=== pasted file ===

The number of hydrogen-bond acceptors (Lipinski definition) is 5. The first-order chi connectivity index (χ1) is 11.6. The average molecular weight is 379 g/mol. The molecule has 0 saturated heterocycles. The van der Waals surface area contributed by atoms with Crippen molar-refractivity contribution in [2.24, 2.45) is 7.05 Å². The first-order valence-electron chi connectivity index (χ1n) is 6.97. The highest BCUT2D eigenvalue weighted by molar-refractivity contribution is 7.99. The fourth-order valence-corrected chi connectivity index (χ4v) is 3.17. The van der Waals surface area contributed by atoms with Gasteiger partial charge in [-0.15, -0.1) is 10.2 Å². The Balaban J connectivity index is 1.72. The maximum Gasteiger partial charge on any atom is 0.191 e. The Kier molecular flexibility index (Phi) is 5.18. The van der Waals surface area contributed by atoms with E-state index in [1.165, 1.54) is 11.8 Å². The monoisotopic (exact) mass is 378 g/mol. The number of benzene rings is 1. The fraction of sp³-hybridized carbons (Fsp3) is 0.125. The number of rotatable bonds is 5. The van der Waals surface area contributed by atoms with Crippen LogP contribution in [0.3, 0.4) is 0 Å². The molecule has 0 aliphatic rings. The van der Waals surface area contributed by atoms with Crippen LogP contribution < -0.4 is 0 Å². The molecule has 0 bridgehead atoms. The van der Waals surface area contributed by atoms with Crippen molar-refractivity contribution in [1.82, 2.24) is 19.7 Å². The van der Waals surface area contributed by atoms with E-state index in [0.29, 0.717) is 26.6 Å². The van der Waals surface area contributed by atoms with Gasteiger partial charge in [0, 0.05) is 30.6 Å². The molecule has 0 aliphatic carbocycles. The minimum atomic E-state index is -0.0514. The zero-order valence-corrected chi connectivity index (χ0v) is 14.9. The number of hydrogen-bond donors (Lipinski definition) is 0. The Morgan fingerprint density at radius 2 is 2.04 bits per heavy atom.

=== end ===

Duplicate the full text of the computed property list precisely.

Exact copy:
The number of hydrogen-bond acceptors (Lipinski definition) is 5. The first-order chi connectivity index (χ1) is 11.6. The average molecular weight is 379 g/mol. The molecule has 0 saturated heterocycles. The van der Waals surface area contributed by atoms with Crippen molar-refractivity contribution in [2.24, 2.45) is 7.05 Å². The first-order valence-electron chi connectivity index (χ1n) is 6.97. The highest BCUT2D eigenvalue weighted by molar-refractivity contribution is 7.99. The fourth-order valence-corrected chi connectivity index (χ4v) is 3.17. The van der Waals surface area contributed by atoms with Gasteiger partial charge in [-0.15, -0.1) is 10.2 Å². The Balaban J connectivity index is 1.72. The maximum Gasteiger partial charge on any atom is 0.191 e. The Kier molecular flexibility index (Phi) is 5.18. The van der Waals surface area contributed by atoms with E-state index in [1.165, 1.54) is 11.8 Å². The monoisotopic (exact) mass is 378 g/mol. The number of benzene rings is 1. The fraction of sp³-hybridized carbons (Fsp3) is 0.125. The number of rotatable bonds is 5. The van der Waals surface area contributed by atoms with Crippen LogP contribution in [0.3, 0.4) is 0 Å². The molecule has 0 aliphatic rings. The van der Waals surface area contributed by atoms with Crippen LogP contribution < -0.4 is 0 Å². The molecule has 0 bridgehead atoms. The van der Waals surface area contributed by atoms with Crippen molar-refractivity contribution in [1.82, 2.24) is 19.7 Å². The van der Waals surface area contributed by atoms with E-state index in [0.29, 0.717) is 26.6 Å². The van der Waals surface area contributed by atoms with Gasteiger partial charge in [0, 0.05) is 30.6 Å². The molecule has 0 aliphatic carbocycles. The minimum atomic E-state index is -0.0514. The zero-order valence-corrected chi connectivity index (χ0v) is 14.9. The number of hydrogen-bond donors (Lipinski definition) is 0. The Morgan fingerprint density at radius 2 is 2.04 bits per heavy atom.